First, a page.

The normal tendon (technically, the levator aponeurosis) of the eyelid's opening muscle (the levator musle) can be seen as a glistening pink-white structure located high inside of the incision. Just below that tendon is an area of darker red color, and just below that is a tiny rim of additional pinkish-white tendon.
The darker red area represents a tear in the tendon and is the cause of the patient's drooping eyelid.
Defective levator aponeurosis
For comparison: Normal appearance
Since the tendon transmits the pull of the opening muscle to the eyelid, the tear prevents the eyelid from opening to a normal height.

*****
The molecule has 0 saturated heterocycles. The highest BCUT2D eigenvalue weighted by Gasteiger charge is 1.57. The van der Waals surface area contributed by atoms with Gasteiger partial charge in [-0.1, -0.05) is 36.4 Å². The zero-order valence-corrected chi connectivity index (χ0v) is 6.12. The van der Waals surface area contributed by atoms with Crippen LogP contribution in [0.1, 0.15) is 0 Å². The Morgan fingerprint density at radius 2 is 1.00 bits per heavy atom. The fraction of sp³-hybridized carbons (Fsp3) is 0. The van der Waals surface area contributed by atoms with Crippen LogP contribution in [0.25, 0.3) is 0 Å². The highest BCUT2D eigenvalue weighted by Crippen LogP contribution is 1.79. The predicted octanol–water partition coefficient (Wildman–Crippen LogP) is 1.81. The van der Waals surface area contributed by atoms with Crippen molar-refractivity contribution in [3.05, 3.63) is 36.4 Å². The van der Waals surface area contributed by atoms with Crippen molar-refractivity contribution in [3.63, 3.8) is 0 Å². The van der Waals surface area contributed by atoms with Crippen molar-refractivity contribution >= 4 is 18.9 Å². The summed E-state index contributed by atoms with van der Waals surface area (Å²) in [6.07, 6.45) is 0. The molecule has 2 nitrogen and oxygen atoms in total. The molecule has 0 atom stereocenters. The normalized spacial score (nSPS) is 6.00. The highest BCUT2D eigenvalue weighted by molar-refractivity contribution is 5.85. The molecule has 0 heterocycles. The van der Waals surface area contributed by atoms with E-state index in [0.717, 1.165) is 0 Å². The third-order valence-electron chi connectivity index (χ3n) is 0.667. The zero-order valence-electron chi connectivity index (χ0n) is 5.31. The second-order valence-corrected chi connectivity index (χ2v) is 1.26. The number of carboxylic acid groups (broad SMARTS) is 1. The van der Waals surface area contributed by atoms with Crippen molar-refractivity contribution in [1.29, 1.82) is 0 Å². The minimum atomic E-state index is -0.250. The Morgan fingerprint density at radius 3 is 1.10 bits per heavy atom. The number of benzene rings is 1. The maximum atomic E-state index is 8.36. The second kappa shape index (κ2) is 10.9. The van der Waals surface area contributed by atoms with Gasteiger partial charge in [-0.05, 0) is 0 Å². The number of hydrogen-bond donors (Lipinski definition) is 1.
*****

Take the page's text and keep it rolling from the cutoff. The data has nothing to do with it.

Surgical repair consisted of suturing the two intact portions of the healthy tendon back together again, thereby restoring the levator muscle complex to full strength.
In most patients, the tendon defect is much more subtle in appearance and consists of an ill-defined area of thinning rather than an easily-recognizable tear. In such cases, the tendon is reinforced by surgical tucking.